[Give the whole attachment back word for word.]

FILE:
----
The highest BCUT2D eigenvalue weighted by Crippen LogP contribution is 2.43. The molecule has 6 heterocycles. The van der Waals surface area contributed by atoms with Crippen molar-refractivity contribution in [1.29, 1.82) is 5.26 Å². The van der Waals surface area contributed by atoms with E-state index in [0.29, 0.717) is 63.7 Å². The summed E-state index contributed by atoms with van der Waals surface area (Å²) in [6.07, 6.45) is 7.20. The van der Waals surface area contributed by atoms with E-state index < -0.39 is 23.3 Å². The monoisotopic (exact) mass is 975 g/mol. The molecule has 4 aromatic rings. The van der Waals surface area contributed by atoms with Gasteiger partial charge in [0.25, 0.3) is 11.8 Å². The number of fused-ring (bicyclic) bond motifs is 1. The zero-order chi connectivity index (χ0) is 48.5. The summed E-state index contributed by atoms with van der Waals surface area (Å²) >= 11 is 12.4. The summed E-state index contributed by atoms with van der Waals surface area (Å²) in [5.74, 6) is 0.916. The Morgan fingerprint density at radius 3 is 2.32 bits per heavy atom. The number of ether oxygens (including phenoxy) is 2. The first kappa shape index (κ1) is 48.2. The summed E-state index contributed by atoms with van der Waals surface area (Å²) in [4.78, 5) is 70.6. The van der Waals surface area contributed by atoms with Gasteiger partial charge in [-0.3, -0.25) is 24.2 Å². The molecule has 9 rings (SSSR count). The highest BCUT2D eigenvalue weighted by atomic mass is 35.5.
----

The highest BCUT2D eigenvalue weighted by Crippen LogP contribution is 2.43. The molecule has 6 heterocycles. The van der Waals surface area contributed by atoms with Crippen molar-refractivity contribution in [1.29, 1.82) is 5.26 Å². The van der Waals surface area contributed by atoms with E-state index in [0.29, 0.717) is 63.7 Å². The summed E-state index contributed by atoms with van der Waals surface area (Å²) in [6.07, 6.45) is 7.20. The van der Waals surface area contributed by atoms with E-state index < -0.39 is 23.3 Å². The monoisotopic (exact) mass is 975 g/mol. The molecule has 4 aromatic rings. The van der Waals surface area contributed by atoms with Gasteiger partial charge in [0.25, 0.3) is 11.8 Å². The number of fused-ring (bicyclic) bond motifs is 1. The zero-order chi connectivity index (χ0) is 48.5. The summed E-state index contributed by atoms with van der Waals surface area (Å²) >= 11 is 12.4. The summed E-state index contributed by atoms with van der Waals surface area (Å²) in [5.74, 6) is 0.916. The Morgan fingerprint density at radius 3 is 2.32 bits per heavy atom. The number of ether oxygens (including phenoxy) is 2. The first kappa shape index (κ1) is 48.2. The summed E-state index contributed by atoms with van der Waals surface area (Å²) in [4.78, 5) is 70.6. The van der Waals surface area contributed by atoms with Gasteiger partial charge in [-0.3, -0.25) is 24.2 Å². The molecule has 9 rings (SSSR count). The highest BCUT2D eigenvalue weighted by atomic mass is 35.5.